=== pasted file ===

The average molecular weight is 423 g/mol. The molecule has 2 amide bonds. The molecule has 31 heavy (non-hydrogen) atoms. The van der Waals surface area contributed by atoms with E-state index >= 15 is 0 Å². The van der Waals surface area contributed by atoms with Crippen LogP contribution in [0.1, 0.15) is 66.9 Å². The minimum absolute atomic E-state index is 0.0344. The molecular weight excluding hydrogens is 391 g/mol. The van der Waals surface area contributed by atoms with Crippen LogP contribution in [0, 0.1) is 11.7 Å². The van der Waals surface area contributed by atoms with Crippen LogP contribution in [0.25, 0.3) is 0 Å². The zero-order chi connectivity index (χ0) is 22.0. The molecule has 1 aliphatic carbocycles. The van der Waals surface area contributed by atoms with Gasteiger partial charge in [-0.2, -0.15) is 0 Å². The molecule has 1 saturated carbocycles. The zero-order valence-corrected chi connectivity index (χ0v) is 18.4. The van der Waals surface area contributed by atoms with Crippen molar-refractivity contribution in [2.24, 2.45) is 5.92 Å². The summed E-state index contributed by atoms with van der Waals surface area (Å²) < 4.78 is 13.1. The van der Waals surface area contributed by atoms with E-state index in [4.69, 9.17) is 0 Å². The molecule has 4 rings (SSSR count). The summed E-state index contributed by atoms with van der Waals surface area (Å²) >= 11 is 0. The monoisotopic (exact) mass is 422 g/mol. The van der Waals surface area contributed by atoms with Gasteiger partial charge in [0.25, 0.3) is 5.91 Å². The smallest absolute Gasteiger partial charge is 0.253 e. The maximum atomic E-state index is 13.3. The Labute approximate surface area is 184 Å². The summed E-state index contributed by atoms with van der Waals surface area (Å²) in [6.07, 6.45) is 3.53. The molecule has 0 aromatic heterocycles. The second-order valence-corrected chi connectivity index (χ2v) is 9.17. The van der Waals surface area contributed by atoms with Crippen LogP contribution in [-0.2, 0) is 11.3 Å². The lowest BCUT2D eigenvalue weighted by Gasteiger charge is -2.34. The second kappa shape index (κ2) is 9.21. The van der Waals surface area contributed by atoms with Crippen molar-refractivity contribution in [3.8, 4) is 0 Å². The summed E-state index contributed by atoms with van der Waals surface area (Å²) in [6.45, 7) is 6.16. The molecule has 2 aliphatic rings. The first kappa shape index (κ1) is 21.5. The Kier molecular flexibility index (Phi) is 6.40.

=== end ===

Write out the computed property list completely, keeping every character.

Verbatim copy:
The average molecular weight is 423 g/mol. The molecule has 2 amide bonds. The molecule has 31 heavy (non-hydrogen) atoms. The van der Waals surface area contributed by atoms with E-state index >= 15 is 0 Å². The van der Waals surface area contributed by atoms with Crippen LogP contribution in [0.1, 0.15) is 66.9 Å². The minimum absolute atomic E-state index is 0.0344. The molecular weight excluding hydrogens is 391 g/mol. The van der Waals surface area contributed by atoms with Crippen LogP contribution in [0, 0.1) is 11.7 Å². The van der Waals surface area contributed by atoms with Crippen LogP contribution in [0.25, 0.3) is 0 Å². The zero-order chi connectivity index (χ0) is 22.0. The molecule has 1 aliphatic carbocycles. The van der Waals surface area contributed by atoms with Gasteiger partial charge in [-0.2, -0.15) is 0 Å². The molecule has 1 saturated carbocycles. The zero-order valence-corrected chi connectivity index (χ0v) is 18.4. The van der Waals surface area contributed by atoms with Crippen molar-refractivity contribution in [2.24, 2.45) is 5.92 Å². The summed E-state index contributed by atoms with van der Waals surface area (Å²) < 4.78 is 13.1. The van der Waals surface area contributed by atoms with E-state index in [4.69, 9.17) is 0 Å². The molecule has 4 rings (SSSR count). The summed E-state index contributed by atoms with van der Waals surface area (Å²) >= 11 is 0. The monoisotopic (exact) mass is 422 g/mol. The van der Waals surface area contributed by atoms with Gasteiger partial charge in [0.25, 0.3) is 5.91 Å². The smallest absolute Gasteiger partial charge is 0.253 e. The maximum atomic E-state index is 13.3. The Labute approximate surface area is 184 Å². The summed E-state index contributed by atoms with van der Waals surface area (Å²) in [6.07, 6.45) is 3.53. The molecule has 0 aromatic heterocycles. The second-order valence-corrected chi connectivity index (χ2v) is 9.17. The van der Waals surface area contributed by atoms with Crippen LogP contribution in [-0.2, 0) is 11.3 Å². The lowest BCUT2D eigenvalue weighted by Gasteiger charge is -2.34. The second kappa shape index (κ2) is 9.21. The van der Waals surface area contributed by atoms with Crippen molar-refractivity contribution in [3.8, 4) is 0 Å². The summed E-state index contributed by atoms with van der Waals surface area (Å²) in [6.45, 7) is 6.16. The molecule has 2 aliphatic rings. The first kappa shape index (κ1) is 21.5. The Kier molecular flexibility index (Phi) is 6.40.